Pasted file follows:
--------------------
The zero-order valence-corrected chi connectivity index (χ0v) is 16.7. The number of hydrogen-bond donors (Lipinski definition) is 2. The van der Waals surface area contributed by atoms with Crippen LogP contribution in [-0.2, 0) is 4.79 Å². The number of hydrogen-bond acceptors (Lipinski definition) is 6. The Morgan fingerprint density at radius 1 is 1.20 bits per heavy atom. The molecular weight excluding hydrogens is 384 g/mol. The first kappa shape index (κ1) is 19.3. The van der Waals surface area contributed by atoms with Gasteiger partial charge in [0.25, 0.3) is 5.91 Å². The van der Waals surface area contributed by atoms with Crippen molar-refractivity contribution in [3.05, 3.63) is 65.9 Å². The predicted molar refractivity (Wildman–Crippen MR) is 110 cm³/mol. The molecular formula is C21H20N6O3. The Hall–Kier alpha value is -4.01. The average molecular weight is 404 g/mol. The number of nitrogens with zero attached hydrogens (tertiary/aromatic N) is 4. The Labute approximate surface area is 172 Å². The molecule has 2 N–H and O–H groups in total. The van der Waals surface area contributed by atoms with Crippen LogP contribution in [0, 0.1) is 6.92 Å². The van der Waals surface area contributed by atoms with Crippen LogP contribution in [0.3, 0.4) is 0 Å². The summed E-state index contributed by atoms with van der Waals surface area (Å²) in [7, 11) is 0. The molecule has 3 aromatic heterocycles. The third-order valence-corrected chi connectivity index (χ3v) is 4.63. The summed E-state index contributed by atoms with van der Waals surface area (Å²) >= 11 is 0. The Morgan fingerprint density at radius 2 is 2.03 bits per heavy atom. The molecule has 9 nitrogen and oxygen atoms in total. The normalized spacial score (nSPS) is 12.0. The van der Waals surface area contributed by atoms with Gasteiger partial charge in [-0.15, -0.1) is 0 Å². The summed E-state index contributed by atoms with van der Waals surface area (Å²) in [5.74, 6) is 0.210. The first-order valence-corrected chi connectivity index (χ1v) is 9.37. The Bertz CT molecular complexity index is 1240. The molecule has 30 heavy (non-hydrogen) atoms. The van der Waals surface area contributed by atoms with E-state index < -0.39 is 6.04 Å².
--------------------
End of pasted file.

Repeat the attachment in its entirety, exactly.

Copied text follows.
The zero-order valence-corrected chi connectivity index (χ0v) is 16.7. The number of hydrogen-bond donors (Lipinski definition) is 2. The van der Waals surface area contributed by atoms with Crippen LogP contribution in [-0.2, 0) is 4.79 Å². The number of hydrogen-bond acceptors (Lipinski definition) is 6. The Morgan fingerprint density at radius 1 is 1.20 bits per heavy atom. The molecular weight excluding hydrogens is 384 g/mol. The first kappa shape index (κ1) is 19.3. The van der Waals surface area contributed by atoms with Gasteiger partial charge in [0.25, 0.3) is 5.91 Å². The van der Waals surface area contributed by atoms with Crippen molar-refractivity contribution in [3.05, 3.63) is 65.9 Å². The predicted molar refractivity (Wildman–Crippen MR) is 110 cm³/mol. The molecular formula is C21H20N6O3. The Hall–Kier alpha value is -4.01. The average molecular weight is 404 g/mol. The number of nitrogens with zero attached hydrogens (tertiary/aromatic N) is 4. The Labute approximate surface area is 172 Å². The molecule has 2 N–H and O–H groups in total. The van der Waals surface area contributed by atoms with Crippen LogP contribution in [0, 0.1) is 6.92 Å². The van der Waals surface area contributed by atoms with Crippen LogP contribution in [0.3, 0.4) is 0 Å². The summed E-state index contributed by atoms with van der Waals surface area (Å²) in [7, 11) is 0. The molecule has 3 aromatic heterocycles. The third-order valence-corrected chi connectivity index (χ3v) is 4.63. The summed E-state index contributed by atoms with van der Waals surface area (Å²) >= 11 is 0. The Morgan fingerprint density at radius 2 is 2.03 bits per heavy atom. The molecule has 9 nitrogen and oxygen atoms in total. The normalized spacial score (nSPS) is 12.0. The van der Waals surface area contributed by atoms with Gasteiger partial charge in [-0.15, -0.1) is 0 Å². The summed E-state index contributed by atoms with van der Waals surface area (Å²) in [5.74, 6) is 0.210. The first-order valence-corrected chi connectivity index (χ1v) is 9.37. The Bertz CT molecular complexity index is 1240. The molecule has 30 heavy (non-hydrogen) atoms. The van der Waals surface area contributed by atoms with E-state index < -0.39 is 6.04 Å².